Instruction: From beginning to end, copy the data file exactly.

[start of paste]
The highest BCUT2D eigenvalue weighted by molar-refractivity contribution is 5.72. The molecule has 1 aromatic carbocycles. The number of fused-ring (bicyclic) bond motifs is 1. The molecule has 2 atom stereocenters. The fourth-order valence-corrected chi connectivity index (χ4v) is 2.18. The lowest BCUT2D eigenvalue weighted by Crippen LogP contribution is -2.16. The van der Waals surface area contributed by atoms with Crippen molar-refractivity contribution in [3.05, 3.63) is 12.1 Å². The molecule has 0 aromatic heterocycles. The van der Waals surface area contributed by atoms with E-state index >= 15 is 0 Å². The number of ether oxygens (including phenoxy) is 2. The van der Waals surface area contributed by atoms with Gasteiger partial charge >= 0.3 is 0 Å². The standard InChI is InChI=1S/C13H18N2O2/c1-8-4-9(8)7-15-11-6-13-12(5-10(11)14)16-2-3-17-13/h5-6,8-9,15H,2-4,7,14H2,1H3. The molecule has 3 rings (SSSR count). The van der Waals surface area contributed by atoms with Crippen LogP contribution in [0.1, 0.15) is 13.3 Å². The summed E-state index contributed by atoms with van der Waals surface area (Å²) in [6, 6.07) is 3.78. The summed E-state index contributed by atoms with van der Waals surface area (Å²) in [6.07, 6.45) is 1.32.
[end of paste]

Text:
The highest BCUT2D eigenvalue weighted by molar-refractivity contribution is 5.72. The molecule has 1 aromatic carbocycles. The number of fused-ring (bicyclic) bond motifs is 1. The molecule has 2 atom stereocenters. The fourth-order valence-corrected chi connectivity index (χ4v) is 2.18. The lowest BCUT2D eigenvalue weighted by Crippen LogP contribution is -2.16. The van der Waals surface area contributed by atoms with Crippen molar-refractivity contribution in [3.05, 3.63) is 12.1 Å². The molecule has 0 aromatic heterocycles. The van der Waals surface area contributed by atoms with E-state index >= 15 is 0 Å². The number of ether oxygens (including phenoxy) is 2. The van der Waals surface area contributed by atoms with Gasteiger partial charge >= 0.3 is 0 Å². The standard InChI is InChI=1S/C13H18N2O2/c1-8-4-9(8)7-15-11-6-13-12(5-10(11)14)16-2-3-17-13/h5-6,8-9,15H,2-4,7,14H2,1H3. The molecule has 3 rings (SSSR count). The van der Waals surface area contributed by atoms with Crippen LogP contribution in [0.1, 0.15) is 13.3 Å². The summed E-state index contributed by atoms with van der Waals surface area (Å²) in [6, 6.07) is 3.78. The summed E-state index contributed by atoms with van der Waals surface area (Å²) in [6.07, 6.45) is 1.32.